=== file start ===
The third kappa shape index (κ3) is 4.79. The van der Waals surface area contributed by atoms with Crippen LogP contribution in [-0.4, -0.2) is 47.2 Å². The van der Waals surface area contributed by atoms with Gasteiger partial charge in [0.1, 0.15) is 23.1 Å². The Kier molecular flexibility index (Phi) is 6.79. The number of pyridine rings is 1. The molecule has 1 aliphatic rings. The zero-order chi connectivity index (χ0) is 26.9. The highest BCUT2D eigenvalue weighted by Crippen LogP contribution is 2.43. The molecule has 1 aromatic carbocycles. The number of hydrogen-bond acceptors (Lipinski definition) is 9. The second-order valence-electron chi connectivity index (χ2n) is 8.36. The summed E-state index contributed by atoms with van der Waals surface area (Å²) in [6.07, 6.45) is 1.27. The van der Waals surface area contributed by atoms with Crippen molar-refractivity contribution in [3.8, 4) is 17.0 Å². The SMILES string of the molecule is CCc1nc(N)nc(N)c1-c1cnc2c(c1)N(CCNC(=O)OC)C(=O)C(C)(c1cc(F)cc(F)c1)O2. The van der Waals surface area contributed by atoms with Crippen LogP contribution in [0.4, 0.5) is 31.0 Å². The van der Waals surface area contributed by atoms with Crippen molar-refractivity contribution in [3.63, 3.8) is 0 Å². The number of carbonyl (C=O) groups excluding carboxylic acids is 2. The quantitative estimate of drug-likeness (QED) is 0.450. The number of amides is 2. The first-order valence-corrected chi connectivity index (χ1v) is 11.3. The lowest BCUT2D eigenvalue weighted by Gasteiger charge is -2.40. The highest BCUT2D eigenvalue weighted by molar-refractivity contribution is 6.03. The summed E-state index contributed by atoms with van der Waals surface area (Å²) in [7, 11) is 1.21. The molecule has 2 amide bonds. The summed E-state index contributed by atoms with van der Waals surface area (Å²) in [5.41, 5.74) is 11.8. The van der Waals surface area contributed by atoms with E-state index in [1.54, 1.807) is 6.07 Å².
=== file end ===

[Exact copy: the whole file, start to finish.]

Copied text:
The third kappa shape index (κ3) is 4.79. The van der Waals surface area contributed by atoms with Crippen LogP contribution in [-0.4, -0.2) is 47.2 Å². The van der Waals surface area contributed by atoms with Gasteiger partial charge in [0.1, 0.15) is 23.1 Å². The Kier molecular flexibility index (Phi) is 6.79. The number of pyridine rings is 1. The molecule has 1 aliphatic rings. The zero-order chi connectivity index (χ0) is 26.9. The highest BCUT2D eigenvalue weighted by Crippen LogP contribution is 2.43. The molecule has 1 aromatic carbocycles. The number of hydrogen-bond acceptors (Lipinski definition) is 9. The second-order valence-electron chi connectivity index (χ2n) is 8.36. The summed E-state index contributed by atoms with van der Waals surface area (Å²) in [6.07, 6.45) is 1.27. The van der Waals surface area contributed by atoms with Crippen molar-refractivity contribution in [3.8, 4) is 17.0 Å². The SMILES string of the molecule is CCc1nc(N)nc(N)c1-c1cnc2c(c1)N(CCNC(=O)OC)C(=O)C(C)(c1cc(F)cc(F)c1)O2. The van der Waals surface area contributed by atoms with Crippen LogP contribution in [0.4, 0.5) is 31.0 Å². The van der Waals surface area contributed by atoms with Crippen molar-refractivity contribution in [3.63, 3.8) is 0 Å². The number of carbonyl (C=O) groups excluding carboxylic acids is 2. The quantitative estimate of drug-likeness (QED) is 0.450. The number of amides is 2. The first-order valence-corrected chi connectivity index (χ1v) is 11.3. The lowest BCUT2D eigenvalue weighted by Gasteiger charge is -2.40. The highest BCUT2D eigenvalue weighted by molar-refractivity contribution is 6.03. The summed E-state index contributed by atoms with van der Waals surface area (Å²) in [7, 11) is 1.21. The molecule has 2 amide bonds. The summed E-state index contributed by atoms with van der Waals surface area (Å²) in [5.41, 5.74) is 11.8. The van der Waals surface area contributed by atoms with E-state index in [1.54, 1.807) is 6.07 Å².